Men's strategies for preserving emotional well-being in advanced prostate cancer: An interpretative phenomenological analysis - Abstract

OBJECTIVE: This study explores men with advanced prostate cancers' own practices for promoting and maintaining emotional well-being using Interpretative Phenomenological Analysis.

DESIGN: Five men with advanced prostate cancer participated in face-to-face, semi-structured, in-depth interviews.

RESULTS: Within rich narratives of lost and regained well-being, two super-ordinate themes emerged - 'living with an imminent and uncertain death' and 'holding on to life.' Well-being was threatened by reduced sense of the future, isolation and uncertainty. Yet, the men pursued well-being by managing their emotions, striving for the future whilst enjoying life in the present, taking care of their families and renegotiating purpose. Running through participant's accounts was a preference for taking action and problem-solving. Sense of purpose, social connectedness, and life engagement were revealed as concepts central to improving well-being, indicating areas which practitioners could explore with men to help them re-establish personal goals and life purpose.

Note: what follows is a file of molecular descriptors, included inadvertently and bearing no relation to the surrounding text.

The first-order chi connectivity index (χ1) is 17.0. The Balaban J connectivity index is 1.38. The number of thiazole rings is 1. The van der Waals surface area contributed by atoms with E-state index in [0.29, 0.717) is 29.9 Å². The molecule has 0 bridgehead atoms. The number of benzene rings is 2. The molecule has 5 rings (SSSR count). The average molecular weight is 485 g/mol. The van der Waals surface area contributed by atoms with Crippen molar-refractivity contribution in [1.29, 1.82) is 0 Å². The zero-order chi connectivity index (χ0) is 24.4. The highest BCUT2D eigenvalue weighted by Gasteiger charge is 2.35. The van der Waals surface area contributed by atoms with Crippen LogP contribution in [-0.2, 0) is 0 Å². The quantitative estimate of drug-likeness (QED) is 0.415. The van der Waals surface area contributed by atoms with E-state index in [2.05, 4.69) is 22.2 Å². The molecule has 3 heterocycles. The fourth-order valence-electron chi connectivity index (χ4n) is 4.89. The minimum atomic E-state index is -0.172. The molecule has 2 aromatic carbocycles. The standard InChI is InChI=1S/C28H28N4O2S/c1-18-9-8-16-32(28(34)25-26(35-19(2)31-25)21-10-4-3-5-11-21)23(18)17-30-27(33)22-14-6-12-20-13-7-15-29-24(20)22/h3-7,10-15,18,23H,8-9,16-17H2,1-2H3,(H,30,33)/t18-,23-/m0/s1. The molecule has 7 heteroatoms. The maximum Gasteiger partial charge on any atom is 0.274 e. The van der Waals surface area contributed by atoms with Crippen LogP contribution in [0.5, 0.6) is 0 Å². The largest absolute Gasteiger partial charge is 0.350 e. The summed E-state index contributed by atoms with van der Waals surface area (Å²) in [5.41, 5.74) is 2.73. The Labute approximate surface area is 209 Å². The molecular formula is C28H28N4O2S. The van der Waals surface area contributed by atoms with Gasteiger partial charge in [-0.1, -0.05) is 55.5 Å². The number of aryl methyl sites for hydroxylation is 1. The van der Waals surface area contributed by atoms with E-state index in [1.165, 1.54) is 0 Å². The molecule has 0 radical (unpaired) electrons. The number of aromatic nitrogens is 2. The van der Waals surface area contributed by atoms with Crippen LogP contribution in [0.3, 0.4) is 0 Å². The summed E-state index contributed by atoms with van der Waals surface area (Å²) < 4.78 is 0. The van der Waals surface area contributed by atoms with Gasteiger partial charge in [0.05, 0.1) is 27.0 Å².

CONCLUSIONS: The findings also add weight to the evidence base for the potential value of psychological interventions such as cognitive behaviour therapy and mindfulness in men with prostate cancer.

Written by:
Levy A, Cartwright T.   Are you the author?
Department of Psychology, University of Westminster, London, UK.

Reference: Psychol Health. 2015 May 15:1-19.
doi: 10.1080/08870446.2015.1040016

 
PubMed Abstract
PMID: 25871263

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